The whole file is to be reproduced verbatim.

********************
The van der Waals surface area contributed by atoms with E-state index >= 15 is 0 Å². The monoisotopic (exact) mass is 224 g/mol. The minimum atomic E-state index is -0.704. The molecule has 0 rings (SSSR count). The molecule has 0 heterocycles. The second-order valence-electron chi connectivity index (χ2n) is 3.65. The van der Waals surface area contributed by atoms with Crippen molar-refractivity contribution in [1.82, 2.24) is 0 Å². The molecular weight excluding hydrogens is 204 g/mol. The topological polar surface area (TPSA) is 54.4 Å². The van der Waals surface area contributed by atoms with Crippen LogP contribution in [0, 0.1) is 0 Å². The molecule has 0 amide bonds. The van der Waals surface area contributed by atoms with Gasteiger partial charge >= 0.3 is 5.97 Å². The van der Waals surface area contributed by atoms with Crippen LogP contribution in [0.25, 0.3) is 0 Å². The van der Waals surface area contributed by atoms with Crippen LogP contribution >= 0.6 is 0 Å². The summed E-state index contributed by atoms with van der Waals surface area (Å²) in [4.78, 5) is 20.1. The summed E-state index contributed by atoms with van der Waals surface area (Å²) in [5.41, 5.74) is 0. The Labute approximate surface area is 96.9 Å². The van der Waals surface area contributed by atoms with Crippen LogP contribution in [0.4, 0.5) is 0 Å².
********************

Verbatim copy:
The van der Waals surface area contributed by atoms with E-state index >= 15 is 0 Å². The monoisotopic (exact) mass is 224 g/mol. The minimum atomic E-state index is -0.704. The molecule has 0 rings (SSSR count). The molecule has 0 heterocycles. The second-order valence-electron chi connectivity index (χ2n) is 3.65. The van der Waals surface area contributed by atoms with Crippen molar-refractivity contribution in [1.82, 2.24) is 0 Å². The molecular weight excluding hydrogens is 204 g/mol. The topological polar surface area (TPSA) is 54.4 Å². The van der Waals surface area contributed by atoms with Crippen LogP contribution in [0, 0.1) is 0 Å². The molecule has 0 amide bonds. The van der Waals surface area contributed by atoms with Gasteiger partial charge >= 0.3 is 5.97 Å². The van der Waals surface area contributed by atoms with Crippen LogP contribution in [0.25, 0.3) is 0 Å². The van der Waals surface area contributed by atoms with Crippen LogP contribution >= 0.6 is 0 Å². The summed E-state index contributed by atoms with van der Waals surface area (Å²) in [4.78, 5) is 20.1. The summed E-state index contributed by atoms with van der Waals surface area (Å²) in [5.41, 5.74) is 0. The Labute approximate surface area is 96.9 Å². The van der Waals surface area contributed by atoms with Crippen LogP contribution in [0.4, 0.5) is 0 Å².